Cannabis has been legal for recreational use in Massachusetts for half a decade and it looks as though it will also become legal at the federal level within a generation. For decades prior, public health and law enforcement officials have deprioritized cannabis-related cases to better focus on more imminent threats like opioids.
However, this softening of attitudes towards cannabis doesn’t mean that it’s completely safe. As with alcohol and many prescription medications, cannabis has an addictive potential and irresponsible use poses very serious risks to one’s mental and physical health.
Since legalization, rehab centers in Boston have seen more admissions for cannabis-related issues. Marijuana is also now the most implicated drug in Massachusetts car accidents, following a pattern that has occurred in most states that have legalized recreational cannabis.
While not as dangerous as meth or opioids, the risks of cannabis are real won’t go away simply because it’s legal. Below are some reasons we may want to be more cautious about cannabis use or letting younger people have access to it.
Young people are especially vulnerableAdolescent brain development is especially critical when contextualizing the dangers of cannabis misuse. Like with most other widely misused substances, individuals are most likely to develop a substance use disorder (SUD) when they begin using cannabis in their teens. The reason for this likely has something to do with the brain still being in constant flux and development during this time.Today we now know that biological adolescence exceeds the usual legal drinking and cannabis consumption age by several years. Based on what is now known about how our brains develop, biological adolescence in most people lasts from ages 10 to 24, much longer than the 13 to 18 range most of us associate with being a teenager. You might also note that 24 is much older than Massachusetts’ current drinking age of 20.
Multiple studies now seem to show that using addictive substances in one’s teens may more rapidly lead to the creation of abnormal pathways in the brain that are characteristic of an SUD. While this may also happen in fully developed adult brains, it happens more easily in younger brains, perhaps for the same reason why learning is easier when one is younger.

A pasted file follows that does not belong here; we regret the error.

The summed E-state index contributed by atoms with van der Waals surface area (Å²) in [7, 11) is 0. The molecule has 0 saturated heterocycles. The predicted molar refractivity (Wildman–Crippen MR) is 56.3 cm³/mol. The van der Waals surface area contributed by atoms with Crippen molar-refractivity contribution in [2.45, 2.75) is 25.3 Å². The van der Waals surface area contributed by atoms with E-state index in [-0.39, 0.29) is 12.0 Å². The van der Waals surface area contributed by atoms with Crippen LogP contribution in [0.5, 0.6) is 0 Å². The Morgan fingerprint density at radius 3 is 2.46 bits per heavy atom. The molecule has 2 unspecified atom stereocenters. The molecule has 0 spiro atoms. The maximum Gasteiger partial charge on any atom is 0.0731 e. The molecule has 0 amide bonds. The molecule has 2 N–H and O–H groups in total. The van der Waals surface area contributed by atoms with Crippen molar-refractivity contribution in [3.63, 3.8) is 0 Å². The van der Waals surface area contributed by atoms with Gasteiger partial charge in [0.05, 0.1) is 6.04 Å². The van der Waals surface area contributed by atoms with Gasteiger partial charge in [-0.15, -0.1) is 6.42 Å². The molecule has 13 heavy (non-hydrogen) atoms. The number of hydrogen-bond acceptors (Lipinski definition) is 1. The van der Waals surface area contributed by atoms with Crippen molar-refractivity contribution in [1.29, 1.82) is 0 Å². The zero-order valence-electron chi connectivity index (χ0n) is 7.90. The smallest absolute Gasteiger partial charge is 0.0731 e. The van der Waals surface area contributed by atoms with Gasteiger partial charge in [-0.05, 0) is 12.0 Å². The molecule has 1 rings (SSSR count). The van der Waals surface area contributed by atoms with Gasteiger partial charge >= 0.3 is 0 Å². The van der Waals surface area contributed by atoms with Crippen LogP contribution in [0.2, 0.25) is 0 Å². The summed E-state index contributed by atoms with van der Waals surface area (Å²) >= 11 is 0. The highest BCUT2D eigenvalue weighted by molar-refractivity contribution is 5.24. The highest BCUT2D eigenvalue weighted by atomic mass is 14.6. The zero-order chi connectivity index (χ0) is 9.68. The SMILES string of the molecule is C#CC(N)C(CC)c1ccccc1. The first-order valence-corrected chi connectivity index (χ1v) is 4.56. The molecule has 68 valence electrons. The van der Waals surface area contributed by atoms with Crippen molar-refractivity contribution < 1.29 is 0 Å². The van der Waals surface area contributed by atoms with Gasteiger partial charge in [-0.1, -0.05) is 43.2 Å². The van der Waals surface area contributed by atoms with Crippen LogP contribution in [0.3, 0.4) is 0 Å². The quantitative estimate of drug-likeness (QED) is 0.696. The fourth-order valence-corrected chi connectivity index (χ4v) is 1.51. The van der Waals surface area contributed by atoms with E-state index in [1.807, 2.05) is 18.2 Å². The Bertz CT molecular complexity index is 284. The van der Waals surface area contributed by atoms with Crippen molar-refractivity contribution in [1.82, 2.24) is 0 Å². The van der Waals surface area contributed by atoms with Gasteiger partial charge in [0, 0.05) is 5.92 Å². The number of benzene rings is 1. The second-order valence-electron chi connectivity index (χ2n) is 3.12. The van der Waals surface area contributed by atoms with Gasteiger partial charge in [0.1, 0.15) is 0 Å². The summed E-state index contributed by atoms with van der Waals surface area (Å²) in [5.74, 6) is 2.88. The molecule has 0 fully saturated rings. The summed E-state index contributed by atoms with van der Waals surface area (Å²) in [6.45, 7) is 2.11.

Additionally, heavy cannabis use in teens has been directly linked to retardation in brain growth, sometimes effectively preventing the brain from becoming fully developed. These findings may be enough to consider discouraging younger people not just from consuming large quantities of cannabis, but alcohol and other habit-forming drugs as well.
Marijuana today is much more powerful
Selective breeding has resulted in modern cannabis strains having a THC content several dozens of times higher than what was typical during the 1960s and 1970s. This means that most of the studies done at the time of the early legalization movement may be outdated.
Cannabis is a notoriously difficult drug to study because of the hundreds of compounds that need to be accounted for and isolated during research. As kind of a compromise, most studies on the effects primarily look into the effects of THC, the main psychoactive compound. As with any substance, the dosage of THC can be critical in determining the effect on a specific individual.
What this means is that still-cited studies on THC safety done in previous decades may be rendered moot. The situation would be almost analogous to comparing the effects of a glass of beer to a same-sized glass of grain alcohol. Since powerful strains are a relatively recent phenomenon, we simply don’t know what the potential long-term effects might be.
Cannabis use has been linked to different health conditions
While medical cannabis may very well be a godsend for people with glaucoma, chemotherapy symptoms, epilepsy, and so forth, we can pretty much say the same thing about opioids being a godsend for those with extreme pain or amphetamines for people with narcolepsy.
Just because cannabis seems to have promise for an extremely wide range of conditions, it doesn’t mean that one should be self-medicating with cannabis. Cannabis has been shown to have a host of negative health effects, especially for people who are taking it without proper medical supervision.
We’ve already mentioned the potential for brain retardation in teens, as well as the heightened risk of getting into a serious road fatality when under the influence. However, the direct health risks of marijuana do not stop there.
Heavy cannabis use can lead to the overconsumption of sugary and starchy foods, leading to weight gain, diabetes, and other health issues. Smoking or vaping any substance can cause lung damage over time and leave smokers and vapers more vulnerable to infection. Cannabis has also been linked to lower bone density, a growing cause of concern for older users. Lastly, cannabis use has also been linked to psychotic episodes and schizophrenia.
This means that, unless you have specifically been prescribed cannabis, you should think twice about using it regularly, regardless of whether it’s for recreation or self-medication.
If you do choose to use cannabis recreationally or as part of your maintenance medication, it’s important to be fully aware of the risks so that you could consume it responsibly. Due to the euphoria surrounding the current wave of legalization, we may not see a more nuanced look into the risks of cannabis in the mainstream — unless they start to become a major problem in the coming years. We mustn’t have to wait until then to understand the real risks we’re taking.